Photo: C & D Frith
Australian Tropical Rainforest Life
- Also known as Maiden Veil Fungi.
- This fungus is characterised by a terrible smell (likened to rotting-meat) which has been known to cause groups to change their campsites.
- This fungus is not a fly catcher but rather attracts blowflies to crawl through its veil, collecting spores which it spreads through the rainforest.
- There are different types of stinkhorn shapes some with horn-like fruiting bodies, some with lacy skirts, and some with nets.
- They require a substrate with a high organic and moisture content.
- The white phallus-shaped fruit body, about 20cm high, emerges from the ground during the night and spreads its lacy veil that almost immediately attracts the blowflies to it.
Stinkhorns and puffballs
Another group of familiar fungi are the gasteromycetes, which includes the puffballs and the Phalloids.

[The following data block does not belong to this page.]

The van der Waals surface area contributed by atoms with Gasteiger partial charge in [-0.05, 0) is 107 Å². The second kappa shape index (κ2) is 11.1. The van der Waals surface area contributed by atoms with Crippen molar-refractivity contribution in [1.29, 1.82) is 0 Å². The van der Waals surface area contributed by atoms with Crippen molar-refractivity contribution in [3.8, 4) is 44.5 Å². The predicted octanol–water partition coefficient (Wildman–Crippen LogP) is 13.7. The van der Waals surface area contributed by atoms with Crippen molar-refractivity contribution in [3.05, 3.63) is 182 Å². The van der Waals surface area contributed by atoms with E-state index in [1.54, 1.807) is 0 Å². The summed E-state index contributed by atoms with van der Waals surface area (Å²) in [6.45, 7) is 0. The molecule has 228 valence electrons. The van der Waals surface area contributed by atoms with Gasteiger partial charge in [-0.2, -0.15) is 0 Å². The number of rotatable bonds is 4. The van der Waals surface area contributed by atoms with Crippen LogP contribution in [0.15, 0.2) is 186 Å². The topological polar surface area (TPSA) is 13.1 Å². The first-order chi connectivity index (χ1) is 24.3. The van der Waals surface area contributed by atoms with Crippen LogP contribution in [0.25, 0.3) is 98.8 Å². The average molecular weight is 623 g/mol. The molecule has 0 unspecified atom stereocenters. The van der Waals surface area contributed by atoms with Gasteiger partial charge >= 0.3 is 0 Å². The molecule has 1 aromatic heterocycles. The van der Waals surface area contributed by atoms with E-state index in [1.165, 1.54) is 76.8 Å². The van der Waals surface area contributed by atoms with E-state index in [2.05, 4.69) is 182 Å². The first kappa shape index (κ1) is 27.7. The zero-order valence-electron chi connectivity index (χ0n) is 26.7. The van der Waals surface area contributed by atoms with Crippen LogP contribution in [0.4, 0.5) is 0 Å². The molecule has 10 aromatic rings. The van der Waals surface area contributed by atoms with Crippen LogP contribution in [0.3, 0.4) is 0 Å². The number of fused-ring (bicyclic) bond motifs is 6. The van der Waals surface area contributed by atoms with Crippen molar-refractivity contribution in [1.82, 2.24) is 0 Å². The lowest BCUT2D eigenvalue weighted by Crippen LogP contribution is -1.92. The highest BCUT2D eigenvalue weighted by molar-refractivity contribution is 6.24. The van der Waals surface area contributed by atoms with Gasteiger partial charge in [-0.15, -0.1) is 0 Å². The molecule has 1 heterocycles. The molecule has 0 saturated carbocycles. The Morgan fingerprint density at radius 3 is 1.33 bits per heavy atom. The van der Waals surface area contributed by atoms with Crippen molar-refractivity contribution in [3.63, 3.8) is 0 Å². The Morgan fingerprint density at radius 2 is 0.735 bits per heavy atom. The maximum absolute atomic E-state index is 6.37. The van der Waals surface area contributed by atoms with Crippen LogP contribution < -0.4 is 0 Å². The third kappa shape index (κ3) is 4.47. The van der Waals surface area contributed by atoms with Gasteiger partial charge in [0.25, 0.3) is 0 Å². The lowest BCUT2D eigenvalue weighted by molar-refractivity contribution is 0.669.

This last group includes the distinctive 'Stinkhorn fungi' that are often noticed due to their bad smell as they erupt from the ground. If that wasn't bad enough, they are usually very phallic shaped.
Some species, such as the bridal veil, having delicate lace like network (below) while others are star-shaped.
The smell is produced by a liquid that contains the spores, so when insects such as flies are attracted to the fungus, they end up distributing the spore.
The Gasteromycetes include the 'puff-balls'. The fat round structures release their spore through a central top opening or all over the body in puff-like cloud when the skin breaks apart, or when disturbed by a finger or a rain drop.
Script: Courtesy of Damon Ramsey BSc.(Zool) Biologist Guide